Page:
Wednesday, January 9, 2019
Pakistan media regulator says some TV dramas "depict hackneyed image of women and have confined themselves to feminist issues only... ignoring children, teenagers and men".Pakistani television channels might no longer show "intimate moments between couples" or "bed scenes", the conservative country's media regulator has announced. It complained of too much feminist content and warned that such "bold themes" offend viewers. The Pakistan Electronic Media Regulatory Authority (PEMRA) issued its warning on Tuesday, calling on channels to respect the country's existing media guidelines and refrain from airing content that does not depict a "picture of true Pakistani society".
"The prevalent rampant trend of airing quite bold themes in Pakistani drama industry has resulted in massive public complaints," PEMRA said.
"Indecent scenes/dialogues/extramarital relations, violence, inappropriate dressing, rape scenes, caressing, bed scenes, use of drugs and alcohol, intimate moments between couples are being glamourized in utter disregard to Pakistani culture and values," it added.
Pakistani dramas and soap operas, many of which seek to challenge the deeply patriarchal country's conservative taboos, are immensely popular, according to data from PEMRA and Gallup Pakistan.
Many revolve around plot lines portraying social issues such as domestic violence, child abuse, misogyny and women. Activists have previously hailed some as potentially powerful vehicles for grassroots change.
Last year, a soap opera dramatising the life of social media star Qandeel Baloch -- infamous for her provocative selfies, until her shocking murder by her brother in 2016 -- topped the charts.
Other shows highlighting the issues of so-called "honour" killings and forced marriages were also hits, despite being targeted by a wave of vitriol on social media, with people accusing the channels of spreading vulgarity and destroying social values.
In its statement, PEMRA said such dramas "depict hackneyed image of women and have confined themselves to feminist issues only... ignoring children, teenagers and men".
The Saudi teenager fled her family and reached a hotel at Bangkok airport from where she sent out appeals for help via social media. The UN has taken up her case and asked Australia to welcome her.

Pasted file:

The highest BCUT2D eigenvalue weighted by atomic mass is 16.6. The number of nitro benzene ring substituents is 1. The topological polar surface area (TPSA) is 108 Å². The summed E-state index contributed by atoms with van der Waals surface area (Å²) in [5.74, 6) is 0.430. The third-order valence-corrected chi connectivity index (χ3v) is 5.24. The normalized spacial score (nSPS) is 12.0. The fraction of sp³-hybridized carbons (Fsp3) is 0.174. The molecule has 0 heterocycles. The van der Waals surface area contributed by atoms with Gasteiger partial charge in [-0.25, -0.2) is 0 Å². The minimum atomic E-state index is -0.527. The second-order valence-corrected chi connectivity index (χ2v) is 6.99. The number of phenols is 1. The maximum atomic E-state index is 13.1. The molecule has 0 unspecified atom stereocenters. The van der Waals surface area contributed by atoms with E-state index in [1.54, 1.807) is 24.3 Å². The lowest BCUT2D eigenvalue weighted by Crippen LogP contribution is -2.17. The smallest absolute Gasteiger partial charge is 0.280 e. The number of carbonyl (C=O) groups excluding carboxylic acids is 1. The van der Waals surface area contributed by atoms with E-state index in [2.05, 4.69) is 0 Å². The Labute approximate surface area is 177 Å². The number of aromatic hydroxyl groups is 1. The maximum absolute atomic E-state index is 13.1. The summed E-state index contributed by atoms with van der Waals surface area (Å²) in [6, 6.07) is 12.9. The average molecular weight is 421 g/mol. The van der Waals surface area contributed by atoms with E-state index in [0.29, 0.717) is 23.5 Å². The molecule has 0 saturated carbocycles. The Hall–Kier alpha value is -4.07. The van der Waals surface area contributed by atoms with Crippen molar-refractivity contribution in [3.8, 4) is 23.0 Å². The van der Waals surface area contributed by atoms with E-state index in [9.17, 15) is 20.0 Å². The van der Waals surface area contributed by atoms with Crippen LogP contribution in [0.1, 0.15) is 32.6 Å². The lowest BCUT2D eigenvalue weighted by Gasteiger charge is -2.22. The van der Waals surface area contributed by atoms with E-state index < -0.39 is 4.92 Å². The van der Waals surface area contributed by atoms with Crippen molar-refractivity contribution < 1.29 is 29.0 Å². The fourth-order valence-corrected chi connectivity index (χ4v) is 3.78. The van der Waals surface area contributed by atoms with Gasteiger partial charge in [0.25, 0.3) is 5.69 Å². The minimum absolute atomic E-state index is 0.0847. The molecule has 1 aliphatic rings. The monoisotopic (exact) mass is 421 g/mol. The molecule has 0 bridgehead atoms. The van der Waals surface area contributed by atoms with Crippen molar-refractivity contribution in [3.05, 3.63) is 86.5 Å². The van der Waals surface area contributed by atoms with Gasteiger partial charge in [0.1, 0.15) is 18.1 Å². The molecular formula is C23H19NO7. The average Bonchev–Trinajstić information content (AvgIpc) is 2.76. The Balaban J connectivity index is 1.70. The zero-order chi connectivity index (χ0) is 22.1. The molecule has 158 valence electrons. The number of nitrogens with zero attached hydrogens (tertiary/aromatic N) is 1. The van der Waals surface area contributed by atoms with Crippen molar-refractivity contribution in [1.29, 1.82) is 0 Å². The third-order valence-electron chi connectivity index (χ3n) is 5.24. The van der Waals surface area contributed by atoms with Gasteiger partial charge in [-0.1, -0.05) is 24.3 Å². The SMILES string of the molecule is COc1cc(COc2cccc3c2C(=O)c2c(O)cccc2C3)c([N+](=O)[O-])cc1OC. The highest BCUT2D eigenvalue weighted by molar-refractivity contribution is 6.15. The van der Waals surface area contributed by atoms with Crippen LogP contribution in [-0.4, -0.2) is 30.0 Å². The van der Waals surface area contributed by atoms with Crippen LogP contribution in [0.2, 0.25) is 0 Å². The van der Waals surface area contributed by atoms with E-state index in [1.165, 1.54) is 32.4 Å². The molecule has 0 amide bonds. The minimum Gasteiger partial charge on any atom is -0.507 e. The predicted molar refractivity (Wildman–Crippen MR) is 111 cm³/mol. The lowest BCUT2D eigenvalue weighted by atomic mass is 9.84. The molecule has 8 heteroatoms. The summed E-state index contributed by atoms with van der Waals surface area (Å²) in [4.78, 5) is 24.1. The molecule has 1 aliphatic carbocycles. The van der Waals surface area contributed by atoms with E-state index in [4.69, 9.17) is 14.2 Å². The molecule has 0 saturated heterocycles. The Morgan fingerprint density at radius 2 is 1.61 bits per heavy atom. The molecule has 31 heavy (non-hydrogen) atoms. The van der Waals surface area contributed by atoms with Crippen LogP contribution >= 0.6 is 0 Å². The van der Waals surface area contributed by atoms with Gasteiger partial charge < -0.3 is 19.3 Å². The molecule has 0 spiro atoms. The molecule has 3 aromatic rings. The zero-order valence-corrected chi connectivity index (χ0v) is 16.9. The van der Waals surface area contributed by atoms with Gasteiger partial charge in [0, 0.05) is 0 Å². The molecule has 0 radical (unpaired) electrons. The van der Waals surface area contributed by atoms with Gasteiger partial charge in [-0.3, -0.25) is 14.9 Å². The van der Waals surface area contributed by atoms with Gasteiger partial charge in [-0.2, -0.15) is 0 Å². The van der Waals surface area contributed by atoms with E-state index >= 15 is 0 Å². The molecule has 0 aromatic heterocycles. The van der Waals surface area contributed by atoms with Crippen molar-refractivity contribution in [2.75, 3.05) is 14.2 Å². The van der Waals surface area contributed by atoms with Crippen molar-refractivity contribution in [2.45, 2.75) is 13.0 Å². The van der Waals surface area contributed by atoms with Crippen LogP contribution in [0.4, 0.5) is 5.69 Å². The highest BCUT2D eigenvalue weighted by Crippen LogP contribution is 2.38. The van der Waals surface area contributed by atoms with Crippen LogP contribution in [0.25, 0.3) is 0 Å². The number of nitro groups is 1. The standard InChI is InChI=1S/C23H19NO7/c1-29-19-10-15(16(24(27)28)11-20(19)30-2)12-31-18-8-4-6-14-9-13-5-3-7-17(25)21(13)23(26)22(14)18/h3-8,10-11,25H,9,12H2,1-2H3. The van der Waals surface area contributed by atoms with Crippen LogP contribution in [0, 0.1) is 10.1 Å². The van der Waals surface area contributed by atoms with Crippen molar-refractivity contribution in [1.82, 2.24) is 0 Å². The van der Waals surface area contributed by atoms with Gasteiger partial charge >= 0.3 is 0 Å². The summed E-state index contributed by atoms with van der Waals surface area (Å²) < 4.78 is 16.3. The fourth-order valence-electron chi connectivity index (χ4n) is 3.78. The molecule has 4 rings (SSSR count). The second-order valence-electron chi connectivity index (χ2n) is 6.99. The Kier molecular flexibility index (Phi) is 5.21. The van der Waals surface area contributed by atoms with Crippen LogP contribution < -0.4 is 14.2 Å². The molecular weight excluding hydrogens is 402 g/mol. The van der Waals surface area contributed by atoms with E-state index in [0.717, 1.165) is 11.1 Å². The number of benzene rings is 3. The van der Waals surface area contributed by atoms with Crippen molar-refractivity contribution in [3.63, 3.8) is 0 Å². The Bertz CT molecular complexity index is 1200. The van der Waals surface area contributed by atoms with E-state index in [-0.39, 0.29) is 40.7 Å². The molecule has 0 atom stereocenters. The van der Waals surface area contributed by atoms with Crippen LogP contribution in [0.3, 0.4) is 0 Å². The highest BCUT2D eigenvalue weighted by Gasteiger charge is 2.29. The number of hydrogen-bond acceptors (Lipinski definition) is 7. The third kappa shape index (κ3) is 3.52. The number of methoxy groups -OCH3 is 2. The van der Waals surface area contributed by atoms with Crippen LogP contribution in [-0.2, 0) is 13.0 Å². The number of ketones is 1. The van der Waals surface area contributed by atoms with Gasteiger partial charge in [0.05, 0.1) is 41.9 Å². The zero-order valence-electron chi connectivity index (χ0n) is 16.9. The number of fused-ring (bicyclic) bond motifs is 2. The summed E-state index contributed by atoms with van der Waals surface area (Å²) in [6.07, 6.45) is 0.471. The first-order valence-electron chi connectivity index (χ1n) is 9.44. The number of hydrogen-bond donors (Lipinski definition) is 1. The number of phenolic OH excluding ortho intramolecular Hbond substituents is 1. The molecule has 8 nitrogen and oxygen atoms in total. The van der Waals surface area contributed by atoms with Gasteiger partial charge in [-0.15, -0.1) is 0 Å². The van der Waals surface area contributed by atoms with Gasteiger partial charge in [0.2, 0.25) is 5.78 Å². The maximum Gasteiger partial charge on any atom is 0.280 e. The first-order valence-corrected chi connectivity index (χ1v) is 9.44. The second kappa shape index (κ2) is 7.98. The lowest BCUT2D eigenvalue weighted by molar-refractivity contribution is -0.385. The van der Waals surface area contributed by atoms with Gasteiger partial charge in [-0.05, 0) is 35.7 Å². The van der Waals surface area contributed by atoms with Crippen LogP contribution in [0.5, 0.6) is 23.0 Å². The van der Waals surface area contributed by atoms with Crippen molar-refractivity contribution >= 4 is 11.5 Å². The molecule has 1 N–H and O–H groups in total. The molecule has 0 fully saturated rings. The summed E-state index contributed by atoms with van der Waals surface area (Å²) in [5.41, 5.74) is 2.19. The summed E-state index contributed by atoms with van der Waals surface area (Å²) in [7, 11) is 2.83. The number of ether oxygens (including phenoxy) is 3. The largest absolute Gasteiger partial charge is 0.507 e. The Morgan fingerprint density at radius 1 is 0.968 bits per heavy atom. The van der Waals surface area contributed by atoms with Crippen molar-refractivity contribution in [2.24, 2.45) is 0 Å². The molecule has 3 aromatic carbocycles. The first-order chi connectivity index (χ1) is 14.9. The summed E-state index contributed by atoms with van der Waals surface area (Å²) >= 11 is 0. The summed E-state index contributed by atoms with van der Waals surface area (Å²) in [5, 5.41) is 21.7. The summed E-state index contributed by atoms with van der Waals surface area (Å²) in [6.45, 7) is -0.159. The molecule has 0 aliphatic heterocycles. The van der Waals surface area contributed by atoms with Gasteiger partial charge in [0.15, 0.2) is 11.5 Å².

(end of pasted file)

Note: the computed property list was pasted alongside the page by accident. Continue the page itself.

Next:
Rahaf Mohammed Alqunun said she fears for her safety should she be returned to what she describes as an abusive family in Saudi Arabia. She managed to reach Thailand's main airport at the weekend, where she put out appeals to find a safe refuge.
On Wednesday, the Australian government said it was considering granting the 18-year-old refugee resettlement following a referral from the office of the UN High Commissioner for Refugees.
"The UNHCR has referred Ms Rahaf Mohammed Alqunun to Australia for consideration for refugee resettlement," Australia's Department of Homeland Security said in an email.
"If she is found to be a refugee, then we will give very, very, very serious consideration to a humanitarian visa," Health Minister Greg Hunt told public broadcaster ABC.
A social media approach to asylum
Australia has strict immigration policies, but Alqunun's case has received sympathetic attention.
While Home Affairs Minister Peter Dutton cautioned: "There is no special treatment in this case," he also said: "Nobody wants to see a young girl in distress and she has obviously now found a safe haven in Thailand."
The UN had placed Alqunun under its protection in Thailand after she had escaped her family in Kuwait by boarding a flight, heading for Australia with a change of plane in Thailand.
She was detained by authorities in Bangkok as Saudi Arabia revoked her passport, but refused to board a flight back to Kuwait. She barricaded herself inside a hotel room at the airport and started to send out messages via Twitter. Within days she had 50,000 followers and by Wednesday, the number had reached 107,000.
Hard times in Saudi Arabia
Alqunun said her abusive family in Saudi Arabia was trying to force her into marriage and had kept her in her room for six months after she had cut her hair. She also told Human Rights Watch that she had given up the Islamic faith.
She refused to meet with her father and brother who arrived in Bangkok on Tuesday.
Thai immigration police chief Major General Surachate Hakparn said UN officials had expected her case would be concluded within days.
Focus on human rights in Saudi Arabia has intensified following the murder of Saudi journalist Jamal Khashoggi in the country's embassy in Istanbul last year.
Women in Saudi Arabia have few rights and are restricted as to where they can travel without the permission of a male guardian.